Date of Award
Master of Science
Electrical and Computer Engineering
Nathan M. Neihart
With legacy technologies present and approaching new wireless standards, the 1-10 GHz band of frequencies is quickly becoming saturated. Although saturated, the frequency bands are being utilized inefficiently. Cognitive radio, an intelligent wireless communication system, is the novel solution for the efficient utilization of the frequency bands. Front-end receivers for cognitive radio will need the capability to receive and process multiple frequency bands and a key component is the low noise amplifier (LNA). A tunable LNA using a new magnetically tuned input impedance matching network is presented. The LNA has been designed and simulated in a commercially available 0.13 μm CMOS technology and is capable of tuning from 3.2 GHz to 4.6 GHz as S11 < -10 dB. Within this bandwidth the maximum power gain is 16.2 dB, the maximum noise figure is 7.5 dB, and the minimum IIP3 is -6.4 dBm. The total power consumption of the LNA (neglecting the buffer required to drive the 50 Ω test equipment) is 50 mW.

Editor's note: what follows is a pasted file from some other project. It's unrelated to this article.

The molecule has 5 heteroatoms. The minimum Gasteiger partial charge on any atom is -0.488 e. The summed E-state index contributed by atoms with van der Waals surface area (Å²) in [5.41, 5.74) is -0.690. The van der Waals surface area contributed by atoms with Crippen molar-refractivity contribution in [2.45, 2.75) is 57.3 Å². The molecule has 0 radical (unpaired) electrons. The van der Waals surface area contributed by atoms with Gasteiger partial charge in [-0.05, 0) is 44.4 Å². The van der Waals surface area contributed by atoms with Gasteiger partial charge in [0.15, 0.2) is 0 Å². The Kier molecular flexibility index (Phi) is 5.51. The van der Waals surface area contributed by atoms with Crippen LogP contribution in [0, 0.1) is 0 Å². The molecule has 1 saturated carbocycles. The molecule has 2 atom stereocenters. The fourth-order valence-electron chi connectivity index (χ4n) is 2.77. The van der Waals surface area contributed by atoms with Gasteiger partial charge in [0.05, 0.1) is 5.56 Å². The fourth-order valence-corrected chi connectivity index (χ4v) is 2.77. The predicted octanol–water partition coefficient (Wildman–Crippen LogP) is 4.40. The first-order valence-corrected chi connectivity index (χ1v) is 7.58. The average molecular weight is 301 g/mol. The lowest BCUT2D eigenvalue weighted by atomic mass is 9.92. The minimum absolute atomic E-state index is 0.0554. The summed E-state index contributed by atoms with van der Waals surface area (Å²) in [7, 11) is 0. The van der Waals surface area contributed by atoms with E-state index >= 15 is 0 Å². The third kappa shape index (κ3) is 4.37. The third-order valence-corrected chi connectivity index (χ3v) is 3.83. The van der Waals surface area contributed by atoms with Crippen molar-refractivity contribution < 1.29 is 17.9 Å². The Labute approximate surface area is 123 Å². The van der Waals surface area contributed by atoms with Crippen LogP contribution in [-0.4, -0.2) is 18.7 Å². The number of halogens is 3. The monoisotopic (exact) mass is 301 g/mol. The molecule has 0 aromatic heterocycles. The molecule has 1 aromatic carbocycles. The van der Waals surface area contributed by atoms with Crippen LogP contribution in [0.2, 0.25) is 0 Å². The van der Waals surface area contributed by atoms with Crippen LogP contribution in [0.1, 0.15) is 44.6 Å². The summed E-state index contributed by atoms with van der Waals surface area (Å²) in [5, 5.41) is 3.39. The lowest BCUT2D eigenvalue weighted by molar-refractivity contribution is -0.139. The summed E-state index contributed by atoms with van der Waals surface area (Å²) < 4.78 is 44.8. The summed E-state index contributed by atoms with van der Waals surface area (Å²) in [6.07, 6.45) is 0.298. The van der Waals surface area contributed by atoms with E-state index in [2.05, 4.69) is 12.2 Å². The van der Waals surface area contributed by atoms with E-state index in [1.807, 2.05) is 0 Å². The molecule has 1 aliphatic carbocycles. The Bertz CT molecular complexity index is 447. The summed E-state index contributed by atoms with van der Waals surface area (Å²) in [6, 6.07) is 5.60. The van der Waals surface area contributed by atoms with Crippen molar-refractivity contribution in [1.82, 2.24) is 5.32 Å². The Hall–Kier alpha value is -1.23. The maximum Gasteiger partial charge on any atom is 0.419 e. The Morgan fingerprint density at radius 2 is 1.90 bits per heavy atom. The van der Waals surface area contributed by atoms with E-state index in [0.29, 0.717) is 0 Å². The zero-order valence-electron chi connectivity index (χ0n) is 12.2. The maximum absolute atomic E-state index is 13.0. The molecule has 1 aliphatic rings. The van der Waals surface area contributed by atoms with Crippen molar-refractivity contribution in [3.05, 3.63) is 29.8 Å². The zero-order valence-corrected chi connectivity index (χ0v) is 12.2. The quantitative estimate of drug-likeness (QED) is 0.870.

This tunable LNA introduces a new magnetically tunable matching technique and tuning scheme capable of continuous frequency variation for LNAs. It is expected that this technique could be expanded to realize LNAs with a tunable, narrow-band response that can cover the entire 1-10 GHz band of frequencies. The presented tunable LNA has demonstrated the capability to cover and process multiple frequencies and can be used for reconfigurable systems. A tunable LNA design is the first step in an effort to realize a fully reconfigurable front-end radio frequency (RF) receiver for future cognitive radio applications.
Brown, Jeremy, "Design of a Magnetically Tunable Low Noise Amplifier in 0.13 um CMOS Technology" (2012). Graduate Theses and Dissertations. 12672.